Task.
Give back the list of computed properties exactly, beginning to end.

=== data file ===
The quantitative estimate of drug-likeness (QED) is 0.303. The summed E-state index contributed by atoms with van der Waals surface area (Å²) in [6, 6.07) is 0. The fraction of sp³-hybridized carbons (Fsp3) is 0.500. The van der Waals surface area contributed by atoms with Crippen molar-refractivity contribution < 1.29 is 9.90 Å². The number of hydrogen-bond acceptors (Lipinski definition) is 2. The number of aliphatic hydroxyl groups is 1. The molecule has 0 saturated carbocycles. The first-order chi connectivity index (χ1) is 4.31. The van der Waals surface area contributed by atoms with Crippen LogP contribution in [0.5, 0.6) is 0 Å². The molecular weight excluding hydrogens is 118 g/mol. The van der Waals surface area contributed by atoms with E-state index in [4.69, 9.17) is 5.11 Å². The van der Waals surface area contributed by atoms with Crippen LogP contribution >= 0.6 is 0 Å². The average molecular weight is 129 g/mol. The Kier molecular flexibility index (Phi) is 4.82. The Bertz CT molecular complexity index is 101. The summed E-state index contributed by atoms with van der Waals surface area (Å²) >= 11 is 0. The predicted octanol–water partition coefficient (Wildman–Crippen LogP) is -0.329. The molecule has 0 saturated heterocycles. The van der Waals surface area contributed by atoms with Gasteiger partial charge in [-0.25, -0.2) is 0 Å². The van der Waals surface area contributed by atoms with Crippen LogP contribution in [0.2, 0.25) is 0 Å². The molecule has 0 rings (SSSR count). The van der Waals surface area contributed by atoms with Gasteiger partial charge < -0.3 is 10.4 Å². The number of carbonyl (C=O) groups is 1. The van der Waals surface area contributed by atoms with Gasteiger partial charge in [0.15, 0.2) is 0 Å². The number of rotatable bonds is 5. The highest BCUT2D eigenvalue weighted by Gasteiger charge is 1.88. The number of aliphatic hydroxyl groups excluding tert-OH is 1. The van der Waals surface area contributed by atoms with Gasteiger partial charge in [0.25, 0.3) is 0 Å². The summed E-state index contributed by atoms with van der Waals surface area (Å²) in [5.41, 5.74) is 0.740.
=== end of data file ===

The quantitative estimate of drug-likeness (QED) is 0.303. The summed E-state index contributed by atoms with van der Waals surface area (Å²) in [6, 6.07) is 0. The fraction of sp³-hybridized carbons (Fsp3) is 0.500. The van der Waals surface area contributed by atoms with Crippen molar-refractivity contribution < 1.29 is 9.90 Å². The number of hydrogen-bond acceptors (Lipinski definition) is 2. The number of aliphatic hydroxyl groups is 1. The molecule has 0 saturated carbocycles. The first-order chi connectivity index (χ1) is 4.31. The van der Waals surface area contributed by atoms with Crippen LogP contribution in [0.5, 0.6) is 0 Å². The molecular weight excluding hydrogens is 118 g/mol. The van der Waals surface area contributed by atoms with E-state index in [4.69, 9.17) is 5.11 Å². The van der Waals surface area contributed by atoms with Crippen LogP contribution >= 0.6 is 0 Å². The average molecular weight is 129 g/mol. The Kier molecular flexibility index (Phi) is 4.82. The Bertz CT molecular complexity index is 101. The summed E-state index contributed by atoms with van der Waals surface area (Å²) >= 11 is 0. The predicted octanol–water partition coefficient (Wildman–Crippen LogP) is -0.329. The molecule has 0 saturated heterocycles. The van der Waals surface area contributed by atoms with Gasteiger partial charge in [-0.25, -0.2) is 0 Å². The van der Waals surface area contributed by atoms with Crippen LogP contribution in [0.2, 0.25) is 0 Å². The molecule has 0 rings (SSSR count). The van der Waals surface area contributed by atoms with Gasteiger partial charge < -0.3 is 10.4 Å². The number of carbonyl (C=O) groups is 1. The van der Waals surface area contributed by atoms with Gasteiger partial charge in [0.15, 0.2) is 0 Å². The number of rotatable bonds is 5. The highest BCUT2D eigenvalue weighted by Gasteiger charge is 1.88. The number of aliphatic hydroxyl groups excluding tert-OH is 1. The van der Waals surface area contributed by atoms with Gasteiger partial charge in [0.25, 0.3) is 0 Å². The summed E-state index contributed by atoms with van der Waals surface area (Å²) in [5.41, 5.74) is 0.740.